- The test tube is one of the most commonly used pieces of laboratory ware, available in many sizes ranging from less than 1 inch to 6 inches in length. Test tubes are the perfect shape and size to hold small amounts of substances, usually liquid, which are then manipulated in some way, such as being placed over the flame of a Bunsen burner.
- The earliest English account of test tubes, and wooden test racks that hold tubes upright so their contents would not spill, appears in A System of Theoretical and Practical Chemistry (London, 1803) written by Frederick Accum, a German “operative chemist” who offered chemicals, books, lessons, and apparatus from his shop in Compton Street, Soho. Since Accum never claimed to have invented either form, we might assume that both were known to practical chemists and others who seldom discussed their work in print. Indeed, Accum may have learned about test tubes during his apprenticeship in a pharmacy in Hanover.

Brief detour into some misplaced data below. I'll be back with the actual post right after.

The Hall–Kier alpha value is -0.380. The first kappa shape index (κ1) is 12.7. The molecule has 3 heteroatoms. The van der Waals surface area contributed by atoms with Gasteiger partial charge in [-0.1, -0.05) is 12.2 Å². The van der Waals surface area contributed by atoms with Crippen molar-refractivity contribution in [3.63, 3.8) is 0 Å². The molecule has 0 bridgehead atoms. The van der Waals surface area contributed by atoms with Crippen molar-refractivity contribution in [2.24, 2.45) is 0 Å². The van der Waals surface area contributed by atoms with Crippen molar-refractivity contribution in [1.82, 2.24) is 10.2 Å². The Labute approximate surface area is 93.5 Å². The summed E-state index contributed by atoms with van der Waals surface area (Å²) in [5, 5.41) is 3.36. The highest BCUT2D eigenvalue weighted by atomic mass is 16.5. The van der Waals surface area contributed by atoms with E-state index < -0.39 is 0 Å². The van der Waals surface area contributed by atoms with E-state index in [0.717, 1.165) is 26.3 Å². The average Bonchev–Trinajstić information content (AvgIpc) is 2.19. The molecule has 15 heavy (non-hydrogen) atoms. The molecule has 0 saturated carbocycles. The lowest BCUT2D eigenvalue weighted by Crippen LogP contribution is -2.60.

- Currently not on view
- Object Name
- test tube
- Physical Description
- glass (overall material)
- overall: 2 1/2 in x 5/16 in; 6.35 cm x.79375 cm
- ID Number
- catalog number
- accession number
- Credit Line
- Gift of University of South Carolina
- See more items in
- Medicine and Science: Chemistry
- Science & Mathematics
- Artifact Walls exhibit
- Data Source
- National Museum of American History
Our collection database is a work in progress. We may update this record based on further research and review. Learn more about our approach to sharing our collection online.
Note: Comment submission is temporarily unavailable while we make improvements to the site. We apologize for the interruption. If you have a question relating to the museum's collections, please first check our Collections FAQ. If you require a personal response, please use our Contact page.